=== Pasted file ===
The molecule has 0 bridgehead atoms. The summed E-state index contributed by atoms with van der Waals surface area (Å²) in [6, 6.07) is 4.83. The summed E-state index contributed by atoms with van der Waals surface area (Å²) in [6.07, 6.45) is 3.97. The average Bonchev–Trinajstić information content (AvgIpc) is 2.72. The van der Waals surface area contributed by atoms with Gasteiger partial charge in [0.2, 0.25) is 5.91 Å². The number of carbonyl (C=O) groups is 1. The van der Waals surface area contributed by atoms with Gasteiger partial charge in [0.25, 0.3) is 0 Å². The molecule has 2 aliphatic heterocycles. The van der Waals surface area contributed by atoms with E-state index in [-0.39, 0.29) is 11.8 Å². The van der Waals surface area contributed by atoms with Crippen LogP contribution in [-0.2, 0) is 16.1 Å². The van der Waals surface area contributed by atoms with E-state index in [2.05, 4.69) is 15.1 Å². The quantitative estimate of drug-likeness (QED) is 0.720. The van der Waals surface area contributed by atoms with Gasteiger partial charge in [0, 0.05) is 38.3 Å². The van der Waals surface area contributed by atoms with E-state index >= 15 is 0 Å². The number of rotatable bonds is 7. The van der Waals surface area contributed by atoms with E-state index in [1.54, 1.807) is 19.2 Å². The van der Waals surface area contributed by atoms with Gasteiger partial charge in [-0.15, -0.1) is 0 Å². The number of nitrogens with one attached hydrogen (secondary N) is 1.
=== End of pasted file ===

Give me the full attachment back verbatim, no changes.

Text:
The molecule has 0 bridgehead atoms. The summed E-state index contributed by atoms with van der Waals surface area (Å²) in [6, 6.07) is 4.83. The summed E-state index contributed by atoms with van der Waals surface area (Å²) in [6.07, 6.45) is 3.97. The average Bonchev–Trinajstić information content (AvgIpc) is 2.72. The van der Waals surface area contributed by atoms with Gasteiger partial charge in [0.2, 0.25) is 5.91 Å². The number of carbonyl (C=O) groups is 1. The van der Waals surface area contributed by atoms with Gasteiger partial charge in [0.25, 0.3) is 0 Å². The molecule has 2 aliphatic heterocycles. The van der Waals surface area contributed by atoms with E-state index in [-0.39, 0.29) is 11.8 Å². The van der Waals surface area contributed by atoms with Crippen LogP contribution in [-0.2, 0) is 16.1 Å². The van der Waals surface area contributed by atoms with E-state index in [2.05, 4.69) is 15.1 Å². The quantitative estimate of drug-likeness (QED) is 0.720. The van der Waals surface area contributed by atoms with Gasteiger partial charge in [0, 0.05) is 38.3 Å². The van der Waals surface area contributed by atoms with E-state index >= 15 is 0 Å². The number of rotatable bonds is 7. The van der Waals surface area contributed by atoms with E-state index in [1.54, 1.807) is 19.2 Å². The van der Waals surface area contributed by atoms with Gasteiger partial charge in [-0.15, -0.1) is 0 Å². The number of nitrogens with one attached hydrogen (secondary N) is 1.